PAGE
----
Have you ever taken the time to read your passport?
I hadn’t — not until today, when on a whim I checked its expiration date, and was struck by the fact that there are so few visa stamps on its pages.
I remember my first passport! Its pages were nearly filled with stamps before its expiration date rolled around, and it was only valid for three years if I remember correctly. Today, I am happy to report, I have several more years of traveling left before I have to think about a renewal.
But, sadly, I doubt that those pages will be nowhere near as colorful nor evocative of adventure as my original passport’s were. The world’s borders have, in many cases, been erased over the preceding decades.
In the past two years or so, I have set foot on three continents, visited several island nations and spent time in a score of different nations. I have nary a passport stamp to show for the miles, save one from Amsterdam Shiphol, earned because of a plane change that entailed only a leisurely stroll from one airline gate to another!
Customs and immigration agents are not nearly as concerned about stamping a page as they once were. After all, all the information now needed is computerized and captured by security cameras! How comforting.
How disappointing! As the world shrinks and becomes more homogeneous, does it become less interesting?
There is something about crossing national borders that was once thrilling and unique.
I always found it exciting to arrive at a national border, even while crossing on a train in the middle of the night; I did not resent the delay, nor the inconvenience. Instead, it seemed a rite of passage, a confirmation that I was about to embark on another venture that would broaden my understanding and fill my journal with memories.
I cannot adequately express the disappointment I felt when I first drove across the border between Italy and France with nary a road sign to note the occasion. It was only when I stopped for coffee that it became obvious: café rather than caffè.
I still have not reconciled euros with traveling through vastly different European nations; I found it refreshing last October when prices in Croatia were quoted in Kuna, the local currency, even though the Euro is accepted and residents seem to have little trouble with the exchange rate!
But I digress . . .
I checked my passport’s expiration date because of upcoming foreign travel plans, but passports are in the news for another reason as well. Residents of some states may soon be required to show better identification than a local driver’s license in order to fly even domestically. Today, only slightly more than one third of Americans possess a passport. But that may change, as soon as January.
American passports are little gems of home-grown philosophy. As one turns the pages, the boundless pride and enthusiasm of a country full of optimism seem evident — through stylized graphics of distinctly American scenery and the quotations that appear at the top of each double truck, passports express what is, somehow, the essence of American pride and determination.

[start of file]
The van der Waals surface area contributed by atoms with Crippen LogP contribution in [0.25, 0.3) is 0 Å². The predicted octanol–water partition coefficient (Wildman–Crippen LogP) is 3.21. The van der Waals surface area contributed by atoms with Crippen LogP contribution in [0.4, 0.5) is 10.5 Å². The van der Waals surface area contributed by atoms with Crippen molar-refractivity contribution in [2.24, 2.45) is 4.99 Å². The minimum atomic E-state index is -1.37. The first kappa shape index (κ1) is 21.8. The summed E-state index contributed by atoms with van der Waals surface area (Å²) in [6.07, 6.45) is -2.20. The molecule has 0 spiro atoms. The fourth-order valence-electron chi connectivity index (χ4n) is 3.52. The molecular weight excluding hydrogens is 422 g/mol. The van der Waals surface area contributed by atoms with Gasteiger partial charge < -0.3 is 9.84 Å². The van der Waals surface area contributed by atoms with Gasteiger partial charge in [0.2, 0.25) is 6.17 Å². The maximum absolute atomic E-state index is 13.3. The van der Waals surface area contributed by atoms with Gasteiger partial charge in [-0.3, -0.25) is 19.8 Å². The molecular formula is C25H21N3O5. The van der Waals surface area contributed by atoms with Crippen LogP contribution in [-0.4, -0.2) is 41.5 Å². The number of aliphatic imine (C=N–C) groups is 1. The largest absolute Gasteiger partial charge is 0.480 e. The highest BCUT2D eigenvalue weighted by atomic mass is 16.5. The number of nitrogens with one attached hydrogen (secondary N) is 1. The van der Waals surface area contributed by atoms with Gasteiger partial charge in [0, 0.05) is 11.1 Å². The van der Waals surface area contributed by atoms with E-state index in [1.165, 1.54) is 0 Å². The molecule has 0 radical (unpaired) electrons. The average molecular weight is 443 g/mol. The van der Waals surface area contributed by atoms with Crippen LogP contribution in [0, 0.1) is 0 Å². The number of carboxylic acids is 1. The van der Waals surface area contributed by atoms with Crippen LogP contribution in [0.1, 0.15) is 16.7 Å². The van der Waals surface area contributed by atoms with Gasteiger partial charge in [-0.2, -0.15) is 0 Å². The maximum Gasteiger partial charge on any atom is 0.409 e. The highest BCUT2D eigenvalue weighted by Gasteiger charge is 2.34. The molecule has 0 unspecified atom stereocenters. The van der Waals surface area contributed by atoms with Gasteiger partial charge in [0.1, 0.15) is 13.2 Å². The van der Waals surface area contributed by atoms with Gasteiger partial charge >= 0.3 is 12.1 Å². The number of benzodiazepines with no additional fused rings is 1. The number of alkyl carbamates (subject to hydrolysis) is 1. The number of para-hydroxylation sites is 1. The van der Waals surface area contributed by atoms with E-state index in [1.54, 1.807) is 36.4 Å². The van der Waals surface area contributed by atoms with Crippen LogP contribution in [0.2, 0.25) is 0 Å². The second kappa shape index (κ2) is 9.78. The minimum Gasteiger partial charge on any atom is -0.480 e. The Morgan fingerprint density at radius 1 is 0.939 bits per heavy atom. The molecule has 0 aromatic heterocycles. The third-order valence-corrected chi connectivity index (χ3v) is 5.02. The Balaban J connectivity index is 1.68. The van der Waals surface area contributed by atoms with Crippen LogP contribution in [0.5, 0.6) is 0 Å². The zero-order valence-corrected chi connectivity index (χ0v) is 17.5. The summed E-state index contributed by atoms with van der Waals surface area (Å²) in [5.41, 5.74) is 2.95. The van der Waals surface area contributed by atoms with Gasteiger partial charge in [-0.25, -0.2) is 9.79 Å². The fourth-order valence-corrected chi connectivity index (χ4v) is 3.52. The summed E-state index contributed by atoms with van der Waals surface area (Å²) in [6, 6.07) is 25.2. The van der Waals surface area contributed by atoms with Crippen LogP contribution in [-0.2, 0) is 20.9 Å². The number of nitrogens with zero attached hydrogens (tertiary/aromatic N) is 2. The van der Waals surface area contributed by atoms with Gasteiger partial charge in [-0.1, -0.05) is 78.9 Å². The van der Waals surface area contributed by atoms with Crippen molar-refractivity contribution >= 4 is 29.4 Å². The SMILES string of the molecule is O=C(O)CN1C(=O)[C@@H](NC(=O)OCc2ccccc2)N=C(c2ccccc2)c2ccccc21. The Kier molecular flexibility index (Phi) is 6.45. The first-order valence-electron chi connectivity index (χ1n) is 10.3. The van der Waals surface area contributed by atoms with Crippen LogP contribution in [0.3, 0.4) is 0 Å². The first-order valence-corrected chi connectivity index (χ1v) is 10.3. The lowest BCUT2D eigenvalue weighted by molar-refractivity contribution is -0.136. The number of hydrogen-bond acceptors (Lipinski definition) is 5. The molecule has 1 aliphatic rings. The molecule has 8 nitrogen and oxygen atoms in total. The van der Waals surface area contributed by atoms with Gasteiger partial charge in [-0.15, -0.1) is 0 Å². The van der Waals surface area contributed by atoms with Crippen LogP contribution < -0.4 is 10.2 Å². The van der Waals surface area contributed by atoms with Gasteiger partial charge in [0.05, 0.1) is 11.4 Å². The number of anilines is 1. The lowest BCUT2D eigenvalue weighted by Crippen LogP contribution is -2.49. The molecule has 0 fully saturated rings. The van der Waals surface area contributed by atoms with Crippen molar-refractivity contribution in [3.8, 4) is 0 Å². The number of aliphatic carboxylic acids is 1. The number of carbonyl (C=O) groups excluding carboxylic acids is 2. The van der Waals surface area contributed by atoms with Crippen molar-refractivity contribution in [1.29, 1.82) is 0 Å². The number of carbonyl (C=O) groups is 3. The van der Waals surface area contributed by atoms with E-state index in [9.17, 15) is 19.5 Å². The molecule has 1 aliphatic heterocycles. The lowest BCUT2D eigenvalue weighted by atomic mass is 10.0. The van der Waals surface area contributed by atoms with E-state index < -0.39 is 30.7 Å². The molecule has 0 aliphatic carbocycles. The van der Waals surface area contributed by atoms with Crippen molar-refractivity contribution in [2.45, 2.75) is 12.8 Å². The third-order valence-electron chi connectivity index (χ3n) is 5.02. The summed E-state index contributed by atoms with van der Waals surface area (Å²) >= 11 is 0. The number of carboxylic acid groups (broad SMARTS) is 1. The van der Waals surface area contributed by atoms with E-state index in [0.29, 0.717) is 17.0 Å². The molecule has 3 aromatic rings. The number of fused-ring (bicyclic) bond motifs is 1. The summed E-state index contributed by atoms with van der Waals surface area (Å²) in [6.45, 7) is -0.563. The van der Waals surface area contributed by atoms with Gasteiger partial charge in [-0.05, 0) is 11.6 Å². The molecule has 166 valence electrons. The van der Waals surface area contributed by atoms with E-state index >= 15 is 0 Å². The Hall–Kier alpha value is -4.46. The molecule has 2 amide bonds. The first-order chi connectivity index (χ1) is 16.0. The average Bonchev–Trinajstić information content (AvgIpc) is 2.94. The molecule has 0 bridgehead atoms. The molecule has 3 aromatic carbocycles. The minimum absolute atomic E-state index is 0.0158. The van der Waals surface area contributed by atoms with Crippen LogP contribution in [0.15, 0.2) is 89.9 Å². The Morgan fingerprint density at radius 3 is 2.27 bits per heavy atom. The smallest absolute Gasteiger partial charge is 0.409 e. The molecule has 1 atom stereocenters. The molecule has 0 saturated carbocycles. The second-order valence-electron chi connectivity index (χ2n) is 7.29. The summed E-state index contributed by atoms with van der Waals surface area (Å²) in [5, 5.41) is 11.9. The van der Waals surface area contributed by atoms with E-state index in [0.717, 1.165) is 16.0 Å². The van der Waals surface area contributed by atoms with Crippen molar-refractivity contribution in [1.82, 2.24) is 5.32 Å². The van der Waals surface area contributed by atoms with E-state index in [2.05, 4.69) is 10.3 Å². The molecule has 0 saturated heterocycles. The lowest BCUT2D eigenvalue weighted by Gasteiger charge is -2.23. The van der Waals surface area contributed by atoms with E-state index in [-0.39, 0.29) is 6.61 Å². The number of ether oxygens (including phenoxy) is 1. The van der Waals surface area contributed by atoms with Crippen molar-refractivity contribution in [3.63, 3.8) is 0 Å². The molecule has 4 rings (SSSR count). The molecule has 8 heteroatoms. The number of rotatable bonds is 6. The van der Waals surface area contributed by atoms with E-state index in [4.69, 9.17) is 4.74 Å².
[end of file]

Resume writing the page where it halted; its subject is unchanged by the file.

A sampling: Pages 16 and 17 depict a paddlewheeler making its way along a mighty river; I’m guessing the artist had the Mississippi in mind. A formation of geese fly overhead, and homes and hills stretch out in the distance.
The written words:
“This is a new nation, based on a mighty continent, of boundless possibilities.” Theodore Roosevelt
There are other drawings and words of note in this little book that offers me the opportunity to freely travel the world, both in my mind and in reality:
“We have a great dream. It started way back in 1776, and God grant that America will be true to her dream.” Martin Luther King, Jr.
“Let us raise a standard to which the wise and honest can repair.” George Washington
John F. Kennedy: “Let every nation know, whether it wishes us well or ill, that we shall pay any price, bear any burden, meet any hardship, support any friend, oppose any foe, in order to assure the survival and the success of liberty.”
Dwight D. Eisenhower: “Whatever America hopes to bring to pass in the world must first come to pass in the heart of America.”
The stuff of dreams:
It’s not only the words of leaders and presidents that speak from passport pages, though.
The words inscribed in 1869 on the original Golden Spike at Promontory Summit, in Utah, echo through time: “May God continue the unity of our country as the railroad unites the two great oceans of the world.”
“Every generation has the obligation to free men’s minds for a look at new worlds . . . to look out from a higher plateau than the last generation.” Ellison Onizuka.
This is the final page of the little blue book, along with a stylized depiction of two worlds together in vast space, along with a circling manmade satellite.
If you don’t know him, Onizuka was an American astronaut aboard the Space Shuttle Challenger when it exploded in 1986. He dreamed bigger and traveled farther than most.
As Americans, we have always enjoyed the ability to cross state borders without worrying about foreign currency, unfamiliar signage or a different language. If a passport becomes required to do that, it will be a new experience for many of our citizens, but it will not change our ability to travel freely in this country.
Across the globe, it was not so until just recently. It still is not the norm in many parts of the world.
Take the time to read that little book, and to think about the implications. It offers a new perspective on the world, whether it’s full of visas and border crossing stamps or not.